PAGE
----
The novel fluorogenic substrate of the invention is a modified oligopeptidyl substrate which may be a modified tripeptidyl molecule having three amino acid residues or a modified tetrapeptidyl molecule having four amino acid residues. When the fluorogenic substrate of the invention is a modified tripeptidyl molecule, AA1 is a direct bond. When the fluorogenic substrate of the invention is a modified tetrapeptidyl molecule, AA1 and AA2 may be the same or different and independently represents any amino acid residue which is not fluorogenic, namely, the residue of any protein constituent amino acids or amino acid derivatives other than tryptophan.

In the new fluorogenic substrate of the invention, tryptophan serves as the energy acceptor fluorophore. As stated above, ACE catalyzes the hydrolysis of oligopeptides to release dipeptides from C-terminus. Therefore, at least one of the two amino acid residues at the C-terminus of the new oligopeptide fluorogenic substrates is tryptophan residue. That is, at least one of AA3 and AA4 is tryptophan residue and the other is the residue of any protein constituent amino acids or amino acid derivatives.

The term "protein constituent amino acids" used herein comprises the amino acids naturally existing in protein, including arginine, histidine, leucine, isoleucine, lysine, hydroxylysine, methionine, phenylalanine, tyrosine, valine, alanine, aspartic acid, asparagine, cysteine, glutamic acid, glutamine, glycine, proline, 4-hydroxyproline, serine, threonine and tryptophan. The term "amino acid derivatives" used herein includes such as (N.sup.ε -t-Boc)-lysine, D-alanine, D-glutamic acid, norvaline, 4-(E)-butenyl-4(R)-methyl-N-methyl-L-threonine, N-methylleucine (MeLeu), aminoisobutyric acid (α-methylalanine, Aib) or 3-(S)-hydroxy-4-(S)-amino-6-methyl heptoic acid (Sta).

Preferably, in case AA1 is not a direct bond, it is an amino acid residue which may be the same with or different from AA2, and AA1 and AA2 are independently selected from phenylalanine, leucine, alanine, glycine, lysine and (N.sup.ε -t-Boc)-lysine residues. One of AA3 and AA4 is tryptophan residue and the other is selected from tryptophan, histidine, phenylalanine, leucine, alanine, glycine, glutamic acid, arginine, proline, lysine and (N.sup.ε -t-Boc)-lysine residues.

Preferably, AA1 is a direct bond and AA2 is selected from phenylalanine, leucine, alanine, glycine, lysine and (N.sup.ε -t-Boc)-lysine residues. When AA3 is tryptophan residue, AA4 is selected from tryptophan, phenylalanine, leucine, glycine, lysine, histidine, alanine, glutamic acid, arginine and proline. When AA4 is tryptophan, AA3 is selected from tryptophan, histidine, phenylalanine, leucine, alanine, glycine, lysine and (N.sup.ε -t-Boc)-lysine residues.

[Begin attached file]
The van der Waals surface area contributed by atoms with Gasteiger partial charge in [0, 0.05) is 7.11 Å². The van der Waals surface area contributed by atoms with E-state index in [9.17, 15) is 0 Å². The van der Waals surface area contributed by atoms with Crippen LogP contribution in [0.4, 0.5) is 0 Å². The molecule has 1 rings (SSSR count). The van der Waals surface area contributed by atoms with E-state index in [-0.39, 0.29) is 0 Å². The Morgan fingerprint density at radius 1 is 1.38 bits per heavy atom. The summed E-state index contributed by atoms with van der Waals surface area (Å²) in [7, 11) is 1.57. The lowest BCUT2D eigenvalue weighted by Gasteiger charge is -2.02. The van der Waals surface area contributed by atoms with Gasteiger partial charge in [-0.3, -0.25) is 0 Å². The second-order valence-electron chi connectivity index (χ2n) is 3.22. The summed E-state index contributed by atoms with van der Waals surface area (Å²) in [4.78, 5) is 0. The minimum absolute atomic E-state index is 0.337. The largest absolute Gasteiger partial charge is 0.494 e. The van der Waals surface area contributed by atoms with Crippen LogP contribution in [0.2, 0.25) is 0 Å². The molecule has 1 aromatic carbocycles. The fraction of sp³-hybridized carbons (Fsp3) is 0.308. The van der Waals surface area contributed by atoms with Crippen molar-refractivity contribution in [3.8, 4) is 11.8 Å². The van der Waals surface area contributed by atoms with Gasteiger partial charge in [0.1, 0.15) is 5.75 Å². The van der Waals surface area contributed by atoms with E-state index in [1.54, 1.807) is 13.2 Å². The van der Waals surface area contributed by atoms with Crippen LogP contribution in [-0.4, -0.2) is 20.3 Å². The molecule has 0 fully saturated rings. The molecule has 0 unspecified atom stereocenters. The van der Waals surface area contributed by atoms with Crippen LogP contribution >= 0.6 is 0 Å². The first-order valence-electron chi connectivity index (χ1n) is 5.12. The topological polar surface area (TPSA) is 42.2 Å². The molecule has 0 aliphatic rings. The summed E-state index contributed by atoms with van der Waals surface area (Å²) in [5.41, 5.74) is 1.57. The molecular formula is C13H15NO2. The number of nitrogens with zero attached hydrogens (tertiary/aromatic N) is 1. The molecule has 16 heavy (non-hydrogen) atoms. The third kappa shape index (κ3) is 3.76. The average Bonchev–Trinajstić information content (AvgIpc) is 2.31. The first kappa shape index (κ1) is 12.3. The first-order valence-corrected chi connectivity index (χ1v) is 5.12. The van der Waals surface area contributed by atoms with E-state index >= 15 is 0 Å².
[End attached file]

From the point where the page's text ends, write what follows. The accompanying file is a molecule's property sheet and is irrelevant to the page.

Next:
More preferably, AA1 is a direct bond, AA2 is phenylalanine residue, one of AA3 and AA4 is tryptophan residue and the other is selected from tryptophan, phenylalanine, glycine, histidine, lysine and leucine residues. Particularly, when AA3 is tryptophan residue, AA4 is selected from tryptophan, phenylalanine, glycine, histidine, lysine and leucine; when AA4 is tryptophan residue, AA3 is selected from tryptophan and histidine.

The most preferred substrate of the invention is a modified tripeptidyl molecule in which AA1 is a direct bond, AA2 is phenylalanine residue, AA3 is tryptophan residue and AA4 is phenylalanine residue.

The substrate of the invention can be prepared by any conventional processes. For example, the tripeptidyl or tetrapeptidyl molecule can first be prepared by solid phase peptide synthesis, followed by coupling one functional group of the linking arm with the α-amino group of the tri- or tetrapeptide and then by linking EDANS to the other functional group of the linking arm using peptide bond forming process.

For example, the preferred embodiment of the invention, EDANS-succinyl-peptide, can be prepared as follows: ##STR3##

The definition of each abbreviation can be seen in the following text of the specification.

In the new fluorogenic substrates of the invention, EDANS group at the N-terminus transfers the absorbed energy to acceptor fluorophore, tryptophan residue, at the C-terminus. Therefore, in a complete fluorogenic substrate of the invention, the fluorogenic character is quenched. When the substrate of the invention is cleaved by ACE existing in a test system, the dipeptide at the C-terminus containing tryptophan residue acceptor will be released, and quenching will be cancelled simultaneously. Therefore, the new fluorogenic substrate of the invention can be used for assay of ACE activity.